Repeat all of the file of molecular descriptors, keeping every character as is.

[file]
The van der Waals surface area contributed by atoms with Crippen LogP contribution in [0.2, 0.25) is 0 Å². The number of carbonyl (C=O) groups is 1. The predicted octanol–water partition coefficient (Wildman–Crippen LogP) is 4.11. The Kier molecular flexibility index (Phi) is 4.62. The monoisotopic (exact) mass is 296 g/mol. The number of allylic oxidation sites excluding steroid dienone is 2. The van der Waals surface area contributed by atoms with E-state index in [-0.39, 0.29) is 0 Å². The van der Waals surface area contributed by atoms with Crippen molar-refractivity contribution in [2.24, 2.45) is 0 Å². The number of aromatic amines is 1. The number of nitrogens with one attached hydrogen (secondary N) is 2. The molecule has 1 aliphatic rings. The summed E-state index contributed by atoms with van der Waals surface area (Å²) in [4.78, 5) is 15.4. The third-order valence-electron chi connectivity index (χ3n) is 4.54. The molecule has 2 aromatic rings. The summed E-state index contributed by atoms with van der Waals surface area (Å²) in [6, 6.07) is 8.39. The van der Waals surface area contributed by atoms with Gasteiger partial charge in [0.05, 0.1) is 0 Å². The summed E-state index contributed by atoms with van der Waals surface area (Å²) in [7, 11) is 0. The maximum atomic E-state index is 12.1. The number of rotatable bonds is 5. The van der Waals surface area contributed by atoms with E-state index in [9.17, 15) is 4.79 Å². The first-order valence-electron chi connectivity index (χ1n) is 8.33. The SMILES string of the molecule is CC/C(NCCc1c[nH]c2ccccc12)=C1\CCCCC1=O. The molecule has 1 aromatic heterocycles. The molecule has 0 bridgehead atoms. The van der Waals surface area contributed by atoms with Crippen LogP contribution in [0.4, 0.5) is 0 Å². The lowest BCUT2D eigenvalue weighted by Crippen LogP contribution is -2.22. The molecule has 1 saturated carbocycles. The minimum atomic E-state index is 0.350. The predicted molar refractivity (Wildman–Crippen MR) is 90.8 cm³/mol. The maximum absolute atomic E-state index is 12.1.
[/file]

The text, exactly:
The van der Waals surface area contributed by atoms with Crippen LogP contribution in [0.2, 0.25) is 0 Å². The number of carbonyl (C=O) groups is 1. The predicted octanol–water partition coefficient (Wildman–Crippen LogP) is 4.11. The Kier molecular flexibility index (Phi) is 4.62. The monoisotopic (exact) mass is 296 g/mol. The number of allylic oxidation sites excluding steroid dienone is 2. The van der Waals surface area contributed by atoms with E-state index in [-0.39, 0.29) is 0 Å². The van der Waals surface area contributed by atoms with Crippen molar-refractivity contribution in [2.24, 2.45) is 0 Å². The number of aromatic amines is 1. The number of nitrogens with one attached hydrogen (secondary N) is 2. The molecule has 1 aliphatic rings. The summed E-state index contributed by atoms with van der Waals surface area (Å²) in [4.78, 5) is 15.4. The third-order valence-electron chi connectivity index (χ3n) is 4.54. The molecule has 2 aromatic rings. The summed E-state index contributed by atoms with van der Waals surface area (Å²) in [6, 6.07) is 8.39. The van der Waals surface area contributed by atoms with Gasteiger partial charge in [0.05, 0.1) is 0 Å². The summed E-state index contributed by atoms with van der Waals surface area (Å²) in [7, 11) is 0. The maximum atomic E-state index is 12.1. The number of rotatable bonds is 5. The van der Waals surface area contributed by atoms with E-state index in [9.17, 15) is 4.79 Å². The first-order valence-electron chi connectivity index (χ1n) is 8.33. The SMILES string of the molecule is CC/C(NCCc1c[nH]c2ccccc12)=C1\CCCCC1=O. The molecule has 1 aromatic heterocycles. The molecule has 0 bridgehead atoms. The van der Waals surface area contributed by atoms with Crippen LogP contribution in [0.4, 0.5) is 0 Å². The lowest BCUT2D eigenvalue weighted by Crippen LogP contribution is -2.22. The molecule has 1 saturated carbocycles. The minimum atomic E-state index is 0.350. The predicted molar refractivity (Wildman–Crippen MR) is 90.8 cm³/mol. The maximum absolute atomic E-state index is 12.1.